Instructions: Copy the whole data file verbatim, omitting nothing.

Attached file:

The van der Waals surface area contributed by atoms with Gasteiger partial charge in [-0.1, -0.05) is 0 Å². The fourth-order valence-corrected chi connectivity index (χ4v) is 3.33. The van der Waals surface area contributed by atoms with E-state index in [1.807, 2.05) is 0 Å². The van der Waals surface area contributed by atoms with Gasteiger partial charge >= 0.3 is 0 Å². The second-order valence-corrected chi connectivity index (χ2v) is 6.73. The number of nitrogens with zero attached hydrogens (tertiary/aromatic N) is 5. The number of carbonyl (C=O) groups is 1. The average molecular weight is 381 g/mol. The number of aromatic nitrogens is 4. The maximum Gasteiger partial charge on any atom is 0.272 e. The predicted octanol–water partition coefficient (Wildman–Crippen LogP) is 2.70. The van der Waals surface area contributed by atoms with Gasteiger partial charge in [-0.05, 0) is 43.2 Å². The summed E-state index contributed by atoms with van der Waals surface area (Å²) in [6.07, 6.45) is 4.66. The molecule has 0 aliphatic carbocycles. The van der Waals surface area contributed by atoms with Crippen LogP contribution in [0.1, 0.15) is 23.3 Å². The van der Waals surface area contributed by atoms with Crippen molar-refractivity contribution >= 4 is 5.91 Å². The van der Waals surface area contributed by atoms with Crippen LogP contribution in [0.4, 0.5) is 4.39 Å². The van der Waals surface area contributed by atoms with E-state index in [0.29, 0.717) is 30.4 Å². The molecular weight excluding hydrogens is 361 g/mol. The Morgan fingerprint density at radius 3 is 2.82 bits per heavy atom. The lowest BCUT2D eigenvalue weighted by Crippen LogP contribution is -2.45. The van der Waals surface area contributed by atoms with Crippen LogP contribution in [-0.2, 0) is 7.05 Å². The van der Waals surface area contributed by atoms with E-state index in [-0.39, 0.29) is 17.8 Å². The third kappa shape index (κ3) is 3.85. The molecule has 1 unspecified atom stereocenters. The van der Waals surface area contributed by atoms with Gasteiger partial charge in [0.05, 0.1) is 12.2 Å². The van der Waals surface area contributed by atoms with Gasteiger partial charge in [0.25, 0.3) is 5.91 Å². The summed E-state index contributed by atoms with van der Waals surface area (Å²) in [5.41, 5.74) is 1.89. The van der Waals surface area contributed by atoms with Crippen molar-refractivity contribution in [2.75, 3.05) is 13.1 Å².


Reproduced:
The van der Waals surface area contributed by atoms with Gasteiger partial charge in [-0.1, -0.05) is 0 Å². The fourth-order valence-corrected chi connectivity index (χ4v) is 3.33. The van der Waals surface area contributed by atoms with E-state index in [1.807, 2.05) is 0 Å². The van der Waals surface area contributed by atoms with Gasteiger partial charge >= 0.3 is 0 Å². The second-order valence-corrected chi connectivity index (χ2v) is 6.73. The number of nitrogens with zero attached hydrogens (tertiary/aromatic N) is 5. The number of carbonyl (C=O) groups is 1. The average molecular weight is 381 g/mol. The number of aromatic nitrogens is 4. The maximum Gasteiger partial charge on any atom is 0.272 e. The predicted octanol–water partition coefficient (Wildman–Crippen LogP) is 2.70. The van der Waals surface area contributed by atoms with Gasteiger partial charge in [-0.05, 0) is 43.2 Å². The summed E-state index contributed by atoms with van der Waals surface area (Å²) in [6.07, 6.45) is 4.66. The molecule has 0 aliphatic carbocycles. The van der Waals surface area contributed by atoms with Crippen LogP contribution in [0.1, 0.15) is 23.3 Å². The van der Waals surface area contributed by atoms with Crippen molar-refractivity contribution >= 4 is 5.91 Å². The van der Waals surface area contributed by atoms with Crippen LogP contribution in [0.4, 0.5) is 4.39 Å². The van der Waals surface area contributed by atoms with E-state index in [0.29, 0.717) is 30.4 Å². The molecular weight excluding hydrogens is 361 g/mol. The Morgan fingerprint density at radius 3 is 2.82 bits per heavy atom. The lowest BCUT2D eigenvalue weighted by Crippen LogP contribution is -2.45. The van der Waals surface area contributed by atoms with Crippen LogP contribution in [-0.2, 0) is 7.05 Å². The van der Waals surface area contributed by atoms with E-state index in [-0.39, 0.29) is 17.8 Å². The third kappa shape index (κ3) is 3.85. The molecule has 1 unspecified atom stereocenters. The van der Waals surface area contributed by atoms with Gasteiger partial charge in [0.05, 0.1) is 12.2 Å². The van der Waals surface area contributed by atoms with Gasteiger partial charge in [0.25, 0.3) is 5.91 Å². The summed E-state index contributed by atoms with van der Waals surface area (Å²) in [5.41, 5.74) is 1.89. The van der Waals surface area contributed by atoms with Crippen molar-refractivity contribution in [2.75, 3.05) is 13.1 Å².